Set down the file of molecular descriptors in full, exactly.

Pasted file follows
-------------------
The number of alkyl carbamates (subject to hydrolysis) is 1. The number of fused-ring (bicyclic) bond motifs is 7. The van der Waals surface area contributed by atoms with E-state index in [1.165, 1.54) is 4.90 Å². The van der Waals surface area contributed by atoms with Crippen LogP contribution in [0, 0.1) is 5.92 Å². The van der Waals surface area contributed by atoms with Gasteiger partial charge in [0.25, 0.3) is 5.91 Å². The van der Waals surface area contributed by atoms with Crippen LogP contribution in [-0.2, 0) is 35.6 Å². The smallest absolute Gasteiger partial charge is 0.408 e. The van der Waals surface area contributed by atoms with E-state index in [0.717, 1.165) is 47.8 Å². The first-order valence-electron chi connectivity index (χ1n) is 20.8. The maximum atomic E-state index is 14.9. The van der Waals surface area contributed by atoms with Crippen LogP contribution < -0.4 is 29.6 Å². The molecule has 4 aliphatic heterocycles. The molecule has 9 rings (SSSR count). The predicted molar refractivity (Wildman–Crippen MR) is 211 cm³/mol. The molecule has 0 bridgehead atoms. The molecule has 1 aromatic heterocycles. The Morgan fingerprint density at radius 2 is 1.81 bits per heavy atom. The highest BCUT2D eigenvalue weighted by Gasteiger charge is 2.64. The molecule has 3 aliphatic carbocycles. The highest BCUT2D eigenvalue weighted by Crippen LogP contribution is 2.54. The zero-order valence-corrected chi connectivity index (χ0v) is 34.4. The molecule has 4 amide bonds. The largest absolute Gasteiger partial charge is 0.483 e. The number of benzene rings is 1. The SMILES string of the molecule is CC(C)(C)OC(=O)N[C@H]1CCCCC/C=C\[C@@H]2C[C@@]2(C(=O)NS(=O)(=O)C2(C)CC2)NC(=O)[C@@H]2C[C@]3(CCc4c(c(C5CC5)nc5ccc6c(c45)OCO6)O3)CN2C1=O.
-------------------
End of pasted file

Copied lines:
The number of alkyl carbamates (subject to hydrolysis) is 1. The number of fused-ring (bicyclic) bond motifs is 7. The van der Waals surface area contributed by atoms with E-state index in [1.165, 1.54) is 4.90 Å². The van der Waals surface area contributed by atoms with Crippen LogP contribution in [0, 0.1) is 5.92 Å². The van der Waals surface area contributed by atoms with Gasteiger partial charge in [0.25, 0.3) is 5.91 Å². The van der Waals surface area contributed by atoms with Crippen LogP contribution in [-0.2, 0) is 35.6 Å². The smallest absolute Gasteiger partial charge is 0.408 e. The van der Waals surface area contributed by atoms with E-state index in [0.717, 1.165) is 47.8 Å². The first-order valence-electron chi connectivity index (χ1n) is 20.8. The maximum atomic E-state index is 14.9. The van der Waals surface area contributed by atoms with Crippen LogP contribution < -0.4 is 29.6 Å². The molecule has 4 aliphatic heterocycles. The molecule has 9 rings (SSSR count). The predicted molar refractivity (Wildman–Crippen MR) is 211 cm³/mol. The molecule has 0 bridgehead atoms. The molecule has 1 aromatic heterocycles. The Morgan fingerprint density at radius 2 is 1.81 bits per heavy atom. The highest BCUT2D eigenvalue weighted by Gasteiger charge is 2.64. The molecule has 3 aliphatic carbocycles. The highest BCUT2D eigenvalue weighted by Crippen LogP contribution is 2.54. The zero-order valence-corrected chi connectivity index (χ0v) is 34.4. The molecule has 4 amide bonds. The largest absolute Gasteiger partial charge is 0.483 e. The number of benzene rings is 1. The SMILES string of the molecule is CC(C)(C)OC(=O)N[C@H]1CCCCC/C=C\[C@@H]2C[C@@]2(C(=O)NS(=O)(=O)C2(C)CC2)NC(=O)[C@@H]2C[C@]3(CCc4c(c(C5CC5)nc5ccc6c(c45)OCO6)O3)CN2C1=O.